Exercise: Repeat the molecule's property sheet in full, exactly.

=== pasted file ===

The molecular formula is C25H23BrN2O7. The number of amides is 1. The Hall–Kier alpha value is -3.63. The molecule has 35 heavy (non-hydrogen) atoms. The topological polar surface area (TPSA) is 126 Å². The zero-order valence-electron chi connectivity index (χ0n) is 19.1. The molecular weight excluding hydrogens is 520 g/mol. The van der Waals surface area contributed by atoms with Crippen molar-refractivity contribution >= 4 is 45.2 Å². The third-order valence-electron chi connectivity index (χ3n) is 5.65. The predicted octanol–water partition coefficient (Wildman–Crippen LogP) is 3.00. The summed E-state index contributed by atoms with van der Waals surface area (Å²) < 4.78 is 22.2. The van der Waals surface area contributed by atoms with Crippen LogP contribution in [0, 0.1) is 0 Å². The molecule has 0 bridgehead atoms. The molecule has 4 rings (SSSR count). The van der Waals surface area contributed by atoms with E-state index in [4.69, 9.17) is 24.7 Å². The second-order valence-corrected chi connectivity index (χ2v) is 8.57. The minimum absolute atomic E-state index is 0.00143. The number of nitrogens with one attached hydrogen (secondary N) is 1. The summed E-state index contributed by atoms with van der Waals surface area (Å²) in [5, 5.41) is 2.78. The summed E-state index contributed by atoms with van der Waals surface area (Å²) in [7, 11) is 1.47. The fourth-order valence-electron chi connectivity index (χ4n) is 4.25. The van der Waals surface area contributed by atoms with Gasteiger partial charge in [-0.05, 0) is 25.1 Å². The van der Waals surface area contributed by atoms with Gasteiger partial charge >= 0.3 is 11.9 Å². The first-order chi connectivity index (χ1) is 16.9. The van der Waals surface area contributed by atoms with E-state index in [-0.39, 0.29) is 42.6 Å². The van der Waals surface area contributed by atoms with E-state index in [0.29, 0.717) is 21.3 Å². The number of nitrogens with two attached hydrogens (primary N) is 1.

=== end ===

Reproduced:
The molecular formula is C25H23BrN2O7. The number of amides is 1. The Hall–Kier alpha value is -3.63. The molecule has 35 heavy (non-hydrogen) atoms. The topological polar surface area (TPSA) is 126 Å². The zero-order valence-electron chi connectivity index (χ0n) is 19.1. The molecular weight excluding hydrogens is 520 g/mol. The van der Waals surface area contributed by atoms with Crippen molar-refractivity contribution >= 4 is 45.2 Å². The third-order valence-electron chi connectivity index (χ3n) is 5.65. The predicted octanol–water partition coefficient (Wildman–Crippen LogP) is 3.00. The summed E-state index contributed by atoms with van der Waals surface area (Å²) < 4.78 is 22.2. The van der Waals surface area contributed by atoms with Crippen LogP contribution in [0, 0.1) is 0 Å². The molecule has 0 bridgehead atoms. The molecule has 4 rings (SSSR count). The van der Waals surface area contributed by atoms with E-state index in [4.69, 9.17) is 24.7 Å². The second-order valence-corrected chi connectivity index (χ2v) is 8.57. The minimum absolute atomic E-state index is 0.00143. The number of nitrogens with one attached hydrogen (secondary N) is 1. The summed E-state index contributed by atoms with van der Waals surface area (Å²) in [5, 5.41) is 2.78. The summed E-state index contributed by atoms with van der Waals surface area (Å²) in [7, 11) is 1.47. The fourth-order valence-electron chi connectivity index (χ4n) is 4.25. The van der Waals surface area contributed by atoms with Gasteiger partial charge in [-0.05, 0) is 25.1 Å². The van der Waals surface area contributed by atoms with Gasteiger partial charge >= 0.3 is 11.9 Å². The first-order chi connectivity index (χ1) is 16.9. The van der Waals surface area contributed by atoms with E-state index in [-0.39, 0.29) is 42.6 Å². The van der Waals surface area contributed by atoms with E-state index in [0.29, 0.717) is 21.3 Å². The number of nitrogens with two attached hydrogens (primary N) is 1.